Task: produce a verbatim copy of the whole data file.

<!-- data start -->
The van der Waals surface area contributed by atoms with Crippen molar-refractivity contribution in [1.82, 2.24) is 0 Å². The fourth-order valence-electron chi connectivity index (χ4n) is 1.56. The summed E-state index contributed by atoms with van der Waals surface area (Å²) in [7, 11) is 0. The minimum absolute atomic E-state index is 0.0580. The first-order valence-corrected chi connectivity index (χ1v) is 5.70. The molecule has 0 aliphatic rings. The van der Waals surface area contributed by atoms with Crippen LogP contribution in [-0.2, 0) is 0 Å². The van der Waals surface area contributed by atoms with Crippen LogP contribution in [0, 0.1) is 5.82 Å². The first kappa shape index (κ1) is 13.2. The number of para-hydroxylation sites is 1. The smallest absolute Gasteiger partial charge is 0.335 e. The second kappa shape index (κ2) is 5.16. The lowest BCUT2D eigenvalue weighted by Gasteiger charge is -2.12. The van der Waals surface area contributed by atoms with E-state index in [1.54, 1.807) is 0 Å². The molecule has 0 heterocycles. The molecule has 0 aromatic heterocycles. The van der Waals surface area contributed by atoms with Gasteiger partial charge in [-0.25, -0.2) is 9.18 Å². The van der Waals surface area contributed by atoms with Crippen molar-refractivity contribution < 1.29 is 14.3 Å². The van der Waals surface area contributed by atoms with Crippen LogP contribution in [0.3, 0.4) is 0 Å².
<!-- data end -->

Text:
The van der Waals surface area contributed by atoms with Crippen molar-refractivity contribution in [1.82, 2.24) is 0 Å². The fourth-order valence-electron chi connectivity index (χ4n) is 1.56. The summed E-state index contributed by atoms with van der Waals surface area (Å²) in [7, 11) is 0. The minimum absolute atomic E-state index is 0.0580. The first-order valence-corrected chi connectivity index (χ1v) is 5.70. The molecule has 0 aliphatic rings. The van der Waals surface area contributed by atoms with Crippen LogP contribution in [-0.2, 0) is 0 Å². The van der Waals surface area contributed by atoms with Crippen LogP contribution in [0, 0.1) is 5.82 Å². The first kappa shape index (κ1) is 13.2. The number of para-hydroxylation sites is 1. The smallest absolute Gasteiger partial charge is 0.335 e. The second kappa shape index (κ2) is 5.16. The lowest BCUT2D eigenvalue weighted by Gasteiger charge is -2.12. The van der Waals surface area contributed by atoms with E-state index in [1.54, 1.807) is 0 Å². The molecule has 0 heterocycles. The molecule has 0 aromatic heterocycles. The van der Waals surface area contributed by atoms with Gasteiger partial charge in [-0.25, -0.2) is 9.18 Å². The van der Waals surface area contributed by atoms with Crippen molar-refractivity contribution < 1.29 is 14.3 Å². The van der Waals surface area contributed by atoms with Crippen LogP contribution in [0.3, 0.4) is 0 Å².